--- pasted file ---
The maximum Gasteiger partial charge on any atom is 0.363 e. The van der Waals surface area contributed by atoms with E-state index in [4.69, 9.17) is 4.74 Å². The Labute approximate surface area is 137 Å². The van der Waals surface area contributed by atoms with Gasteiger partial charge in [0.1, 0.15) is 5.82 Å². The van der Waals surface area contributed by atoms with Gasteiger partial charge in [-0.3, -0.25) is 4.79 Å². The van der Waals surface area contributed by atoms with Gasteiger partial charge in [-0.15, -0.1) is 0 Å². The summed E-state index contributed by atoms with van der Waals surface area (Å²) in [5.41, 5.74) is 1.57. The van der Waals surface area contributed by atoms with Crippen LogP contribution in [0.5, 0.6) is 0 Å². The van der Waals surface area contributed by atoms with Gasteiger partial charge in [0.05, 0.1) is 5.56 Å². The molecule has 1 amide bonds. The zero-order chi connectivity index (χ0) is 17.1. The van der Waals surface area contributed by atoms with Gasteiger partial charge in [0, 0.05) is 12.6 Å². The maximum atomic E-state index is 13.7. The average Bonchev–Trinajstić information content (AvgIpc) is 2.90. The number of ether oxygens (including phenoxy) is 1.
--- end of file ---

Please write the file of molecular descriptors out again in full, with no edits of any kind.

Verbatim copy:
The maximum Gasteiger partial charge on any atom is 0.363 e. The van der Waals surface area contributed by atoms with E-state index in [4.69, 9.17) is 4.74 Å². The Labute approximate surface area is 137 Å². The van der Waals surface area contributed by atoms with Gasteiger partial charge in [0.1, 0.15) is 5.82 Å². The van der Waals surface area contributed by atoms with Gasteiger partial charge in [-0.3, -0.25) is 4.79 Å². The van der Waals surface area contributed by atoms with Gasteiger partial charge in [-0.15, -0.1) is 0 Å². The summed E-state index contributed by atoms with van der Waals surface area (Å²) in [5.41, 5.74) is 1.57. The van der Waals surface area contributed by atoms with Crippen LogP contribution in [0.5, 0.6) is 0 Å². The van der Waals surface area contributed by atoms with Gasteiger partial charge in [0.05, 0.1) is 5.56 Å². The molecule has 1 amide bonds. The zero-order chi connectivity index (χ0) is 17.1. The van der Waals surface area contributed by atoms with Gasteiger partial charge in [0, 0.05) is 12.6 Å². The maximum atomic E-state index is 13.7. The average Bonchev–Trinajstić information content (AvgIpc) is 2.90. The number of ether oxygens (including phenoxy) is 1.